The Large Blacks are aptly named large since they can reach weights of 700 pounds or more. Their head is well proportioned of medium length with a long neck. The ears are large, thin and hang forward covering the eyes and most of the face. The chest is wide and deep with fine shoulders in line with the ribs. The back is very long and strong with a broad loin. Ribs should be well sprung on a long deep body. The hams are very broad and full on well-set, straight fat legs. The only acceptable color is solid black with fine straight black silky hair. The belly should have a straight underline with at least 12 evenly spaced teats starting well forward.


They are among the most docile and friendly breed of hogs alive today. They typically move slowly and it is believed their slow movement is due to their obstructed vision from their large forward hanging ears. They rely more on their sense of smell and hearing than anything. It's typical for a Large Black Hog to "freeze" when they hear you approach until they can determine if you are friend or foe. It helps to talk to your pigs so as not to alarm them when you first enter their area.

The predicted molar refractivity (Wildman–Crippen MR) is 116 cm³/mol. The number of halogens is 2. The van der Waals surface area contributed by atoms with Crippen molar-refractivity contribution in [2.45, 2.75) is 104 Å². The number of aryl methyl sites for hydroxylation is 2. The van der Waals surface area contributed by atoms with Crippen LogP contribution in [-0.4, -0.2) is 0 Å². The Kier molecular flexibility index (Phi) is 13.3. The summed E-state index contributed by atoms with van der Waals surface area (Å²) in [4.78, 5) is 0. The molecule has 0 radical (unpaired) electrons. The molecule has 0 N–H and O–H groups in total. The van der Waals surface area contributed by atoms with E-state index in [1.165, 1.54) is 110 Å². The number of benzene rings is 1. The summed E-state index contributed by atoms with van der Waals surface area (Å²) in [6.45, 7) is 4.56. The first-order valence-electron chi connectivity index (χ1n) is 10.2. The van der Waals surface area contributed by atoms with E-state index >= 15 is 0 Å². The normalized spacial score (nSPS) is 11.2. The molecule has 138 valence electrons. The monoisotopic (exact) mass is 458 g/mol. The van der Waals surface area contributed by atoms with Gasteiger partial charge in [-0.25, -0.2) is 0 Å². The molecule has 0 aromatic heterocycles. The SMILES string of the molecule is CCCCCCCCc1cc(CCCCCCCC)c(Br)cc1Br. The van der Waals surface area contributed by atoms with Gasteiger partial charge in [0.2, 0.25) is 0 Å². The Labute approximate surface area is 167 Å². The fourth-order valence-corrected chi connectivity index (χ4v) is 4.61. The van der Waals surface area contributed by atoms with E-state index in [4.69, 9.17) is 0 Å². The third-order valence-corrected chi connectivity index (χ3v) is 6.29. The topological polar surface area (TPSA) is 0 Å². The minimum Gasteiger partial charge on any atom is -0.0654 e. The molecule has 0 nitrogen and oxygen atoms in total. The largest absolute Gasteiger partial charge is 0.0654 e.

The pigs start out shy but soon gain confidence and readily accept people. They are not aggressive toward humans and typically will not take up for themselves if attacked by other animals. Sows and boars learn their name and follow their owners like a dog. Large Blacks are a favorite with the children and visitors to the farm. Mother sows are protective yet tolerant of your gentle handling of their young. Even the boars are docile yet you should never fully trust a breeding age male of any species.

Large Blacks are the breed for today

In order to have a successful outdoor pig operation, you must match the breed of pig to your particular farm environment. Since the heritage breeds were developed for outdoor production, they most certainly give you the best results. The Large Black is well equipped for pasture with its protective black skin that does not burn in the sun. They are also hardy enough to live in the northern parts of the U.S. and Canada.